I think that it's all to do with the language of Britain - the UK actually - being called "English" rather than "British". This would be less of an issue if it weren't for the fact that English is also the language of the world's most powerful nation, of science, of business, of finance and also of the Internet. That linguistic domination continuously reminds the rest of the world of the concept "England", while millions of Scots keep shouting: "You mean Britain."
Some of us like myself put up with this while still being annoyed and just accept that the UK is a very unusual country - one that is a multinational state. (Confusingly, the US is a multi-state nation.) But for many Scots this issue is all consuming, and more than anything else in politics they want to live in a "normal" country. So what's normal?
Back when the SNP was founded "normal" meant independent, like Norway or Switzerland today. But most countries in Europe are now members of the EU - that's the new norm, however much we may dislike it. And that's why the SNP wants Scotland to join the EU. It doesn't matter to them if it all leads to a federal superstate - or worse, a non-federal superstate - as long as Scotland has the same status as everywhere else. While Scotland remains an invisible part of a country known to most of the world as "England", membership of the EU is seen as a better option by members of the SNP - the Scottish Normalcy Party.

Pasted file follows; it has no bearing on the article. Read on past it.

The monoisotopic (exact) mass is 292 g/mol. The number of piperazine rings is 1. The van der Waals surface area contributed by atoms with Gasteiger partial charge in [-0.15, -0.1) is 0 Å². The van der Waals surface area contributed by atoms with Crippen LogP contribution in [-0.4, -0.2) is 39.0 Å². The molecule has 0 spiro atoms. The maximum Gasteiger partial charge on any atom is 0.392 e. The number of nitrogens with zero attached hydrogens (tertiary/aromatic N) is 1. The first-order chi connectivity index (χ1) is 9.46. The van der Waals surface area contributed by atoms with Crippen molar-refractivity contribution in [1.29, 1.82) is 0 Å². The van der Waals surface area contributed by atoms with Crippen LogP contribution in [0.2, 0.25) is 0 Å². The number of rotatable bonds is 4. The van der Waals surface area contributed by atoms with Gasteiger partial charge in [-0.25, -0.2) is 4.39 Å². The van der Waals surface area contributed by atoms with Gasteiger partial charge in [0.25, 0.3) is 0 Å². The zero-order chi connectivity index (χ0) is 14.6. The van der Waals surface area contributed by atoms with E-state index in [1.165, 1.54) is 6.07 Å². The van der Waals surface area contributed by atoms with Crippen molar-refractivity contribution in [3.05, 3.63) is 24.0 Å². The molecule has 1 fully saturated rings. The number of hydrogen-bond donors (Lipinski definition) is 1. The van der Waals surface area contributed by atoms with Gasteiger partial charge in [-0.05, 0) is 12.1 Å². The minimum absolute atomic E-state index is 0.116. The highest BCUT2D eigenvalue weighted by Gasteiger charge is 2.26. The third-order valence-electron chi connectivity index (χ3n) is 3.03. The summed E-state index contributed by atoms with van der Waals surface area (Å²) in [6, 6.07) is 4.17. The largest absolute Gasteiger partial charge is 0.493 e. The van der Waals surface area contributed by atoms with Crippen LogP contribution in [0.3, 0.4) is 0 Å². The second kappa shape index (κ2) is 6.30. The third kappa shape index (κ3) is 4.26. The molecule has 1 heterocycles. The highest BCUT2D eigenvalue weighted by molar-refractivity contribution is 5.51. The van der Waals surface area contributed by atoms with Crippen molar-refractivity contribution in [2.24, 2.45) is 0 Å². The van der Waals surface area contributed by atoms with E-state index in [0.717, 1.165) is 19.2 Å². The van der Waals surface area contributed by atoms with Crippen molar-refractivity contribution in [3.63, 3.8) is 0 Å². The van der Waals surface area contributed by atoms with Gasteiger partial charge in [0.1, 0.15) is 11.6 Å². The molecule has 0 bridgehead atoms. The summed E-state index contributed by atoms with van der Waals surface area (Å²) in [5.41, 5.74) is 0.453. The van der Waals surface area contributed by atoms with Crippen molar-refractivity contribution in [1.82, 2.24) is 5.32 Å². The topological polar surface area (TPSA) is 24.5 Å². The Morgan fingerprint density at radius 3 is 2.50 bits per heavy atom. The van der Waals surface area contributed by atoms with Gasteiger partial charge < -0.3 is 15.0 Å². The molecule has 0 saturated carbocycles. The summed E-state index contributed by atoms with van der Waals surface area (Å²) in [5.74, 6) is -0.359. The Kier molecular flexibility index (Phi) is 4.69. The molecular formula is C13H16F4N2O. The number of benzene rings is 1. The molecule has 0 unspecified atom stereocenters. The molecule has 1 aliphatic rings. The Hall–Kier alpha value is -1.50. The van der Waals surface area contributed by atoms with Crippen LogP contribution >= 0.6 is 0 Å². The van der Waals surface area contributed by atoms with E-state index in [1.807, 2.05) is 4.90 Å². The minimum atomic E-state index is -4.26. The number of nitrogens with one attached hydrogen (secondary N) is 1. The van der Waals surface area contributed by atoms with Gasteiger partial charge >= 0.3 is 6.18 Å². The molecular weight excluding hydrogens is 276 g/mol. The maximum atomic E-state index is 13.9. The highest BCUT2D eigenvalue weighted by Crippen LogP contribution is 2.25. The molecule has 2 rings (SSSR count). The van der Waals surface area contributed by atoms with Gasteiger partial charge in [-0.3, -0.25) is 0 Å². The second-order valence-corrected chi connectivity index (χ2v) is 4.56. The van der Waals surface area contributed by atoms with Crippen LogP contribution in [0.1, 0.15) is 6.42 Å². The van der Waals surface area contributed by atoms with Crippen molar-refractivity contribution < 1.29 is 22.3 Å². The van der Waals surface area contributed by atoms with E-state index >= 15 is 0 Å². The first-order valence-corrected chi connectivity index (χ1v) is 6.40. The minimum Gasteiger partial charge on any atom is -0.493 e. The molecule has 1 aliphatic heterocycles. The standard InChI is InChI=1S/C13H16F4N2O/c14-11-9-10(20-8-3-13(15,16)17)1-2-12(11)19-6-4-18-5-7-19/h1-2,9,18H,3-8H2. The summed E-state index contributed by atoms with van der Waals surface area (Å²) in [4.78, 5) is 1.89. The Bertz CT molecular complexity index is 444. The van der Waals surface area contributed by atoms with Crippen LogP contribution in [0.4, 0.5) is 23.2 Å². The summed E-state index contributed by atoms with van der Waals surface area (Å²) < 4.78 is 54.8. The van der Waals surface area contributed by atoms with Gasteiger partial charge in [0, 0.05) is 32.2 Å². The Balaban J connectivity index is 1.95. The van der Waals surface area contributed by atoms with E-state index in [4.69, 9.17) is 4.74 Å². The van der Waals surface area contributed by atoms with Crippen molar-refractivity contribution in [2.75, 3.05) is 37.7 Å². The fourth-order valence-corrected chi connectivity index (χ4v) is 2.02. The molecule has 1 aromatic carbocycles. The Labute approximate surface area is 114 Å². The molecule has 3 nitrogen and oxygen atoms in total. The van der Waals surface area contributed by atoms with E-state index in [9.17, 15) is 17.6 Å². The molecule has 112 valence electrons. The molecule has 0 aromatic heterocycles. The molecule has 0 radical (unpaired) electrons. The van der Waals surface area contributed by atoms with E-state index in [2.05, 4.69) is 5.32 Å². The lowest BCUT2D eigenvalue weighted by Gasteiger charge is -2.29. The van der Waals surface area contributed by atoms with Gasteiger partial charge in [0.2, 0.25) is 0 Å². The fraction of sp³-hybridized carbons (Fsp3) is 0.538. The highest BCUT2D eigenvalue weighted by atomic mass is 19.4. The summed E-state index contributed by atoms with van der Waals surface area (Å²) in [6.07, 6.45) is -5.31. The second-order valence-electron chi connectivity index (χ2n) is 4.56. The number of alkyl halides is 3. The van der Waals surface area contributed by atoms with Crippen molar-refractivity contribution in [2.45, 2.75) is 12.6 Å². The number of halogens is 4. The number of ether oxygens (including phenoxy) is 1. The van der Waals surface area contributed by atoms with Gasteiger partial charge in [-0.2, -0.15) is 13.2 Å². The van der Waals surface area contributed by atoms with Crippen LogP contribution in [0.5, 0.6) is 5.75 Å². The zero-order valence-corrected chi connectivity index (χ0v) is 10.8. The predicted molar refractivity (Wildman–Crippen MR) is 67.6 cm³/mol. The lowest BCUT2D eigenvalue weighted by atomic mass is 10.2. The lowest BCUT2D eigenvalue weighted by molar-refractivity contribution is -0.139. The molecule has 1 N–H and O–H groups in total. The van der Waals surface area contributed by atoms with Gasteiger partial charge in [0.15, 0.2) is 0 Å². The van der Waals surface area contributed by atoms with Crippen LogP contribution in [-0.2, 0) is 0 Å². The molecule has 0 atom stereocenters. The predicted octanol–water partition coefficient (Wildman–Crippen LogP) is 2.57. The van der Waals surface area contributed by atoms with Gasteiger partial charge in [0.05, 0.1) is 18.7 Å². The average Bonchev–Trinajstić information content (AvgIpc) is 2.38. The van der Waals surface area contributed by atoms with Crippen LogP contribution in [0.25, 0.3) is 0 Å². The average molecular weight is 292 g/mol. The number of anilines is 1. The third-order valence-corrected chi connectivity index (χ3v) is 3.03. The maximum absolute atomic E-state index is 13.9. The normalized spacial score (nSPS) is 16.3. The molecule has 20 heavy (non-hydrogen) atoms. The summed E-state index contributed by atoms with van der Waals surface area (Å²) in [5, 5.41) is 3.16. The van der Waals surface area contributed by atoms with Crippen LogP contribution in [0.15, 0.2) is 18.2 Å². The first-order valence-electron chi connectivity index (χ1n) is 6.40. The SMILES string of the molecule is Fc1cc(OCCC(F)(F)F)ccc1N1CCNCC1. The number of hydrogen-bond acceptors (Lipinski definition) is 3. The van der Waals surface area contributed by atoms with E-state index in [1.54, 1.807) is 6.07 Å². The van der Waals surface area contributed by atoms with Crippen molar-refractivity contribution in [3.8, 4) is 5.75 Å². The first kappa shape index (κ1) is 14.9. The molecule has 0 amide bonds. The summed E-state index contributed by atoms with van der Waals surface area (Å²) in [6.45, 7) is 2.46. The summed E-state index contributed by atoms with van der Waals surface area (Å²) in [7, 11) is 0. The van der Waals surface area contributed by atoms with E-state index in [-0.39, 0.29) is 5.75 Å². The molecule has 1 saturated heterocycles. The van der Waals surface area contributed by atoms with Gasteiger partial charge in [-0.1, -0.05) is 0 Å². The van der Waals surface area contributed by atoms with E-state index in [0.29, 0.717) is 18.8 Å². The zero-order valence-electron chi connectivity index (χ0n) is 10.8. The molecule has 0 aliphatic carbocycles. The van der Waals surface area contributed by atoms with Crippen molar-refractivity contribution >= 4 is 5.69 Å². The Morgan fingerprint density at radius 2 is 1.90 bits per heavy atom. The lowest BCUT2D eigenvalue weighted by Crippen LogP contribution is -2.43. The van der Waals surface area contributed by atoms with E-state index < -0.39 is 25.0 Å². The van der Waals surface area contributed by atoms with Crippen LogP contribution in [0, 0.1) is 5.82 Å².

So, if the British establishment wishes to save the Union, and it does for they are far better informed than the English blogosphere, what needs to be done is clear. And nothing else will do the job.
There must be a joint announcement by David Cameron, Ed Miliband and Nick Clegg.
With immediate effect any public servant or MP who uses the term "England" when they mean "Britain" or the "United Kingdom" will be dismissed on the spot, without compensation, and with loss of all pension rights. This will obviously also apply to those employed by quangos, especially by the BBC. The Bank of England will be renamed the Bank of the United Kingdom.
Any foreign government getting it wrong will find that diplomatic recognition will be removed for one month for every offence. If M Sarkozy refers to the UK as "England", we will call France "Bretagne". Should President Obama get it wrong, we'll start to call the US "North Dakota". But if Ron Paul gets elected and makes a mistake we'll give him a second chance...
So, is all of this going to happen?
I don't think so, and that's why I expect to be a holder of a Scottish passport in the not too distant future.
Sunday, 25 December 2011
Saturday, 24 December 2011
PLANS to introduce a new local currency for Edinburgh have been approved, despite concerns about forgeries.I see that Councillor Jim Lowrie has "raised concerns about the potential for counterfeiting". I know Cllr. Lowrie, and he's right.
The problem is that any government created paper currency is counterfeit unless it's backed 100% by some real asset. Will I be able to cash in my Edinburgh pound for - let's see - part of a tram? Probably not.
We've been through this sort of thing before:
As Mises explained, a sound currency can only come into existence by winning the hearts and minds of people in the marketplace.We really need the government to get completely out of the money business altogether. It's all explained in this book, which updates the Mises argument. All the current talk about whether an independent Scotland would use the Pound, Euro or some other statist currency misses the point entirely.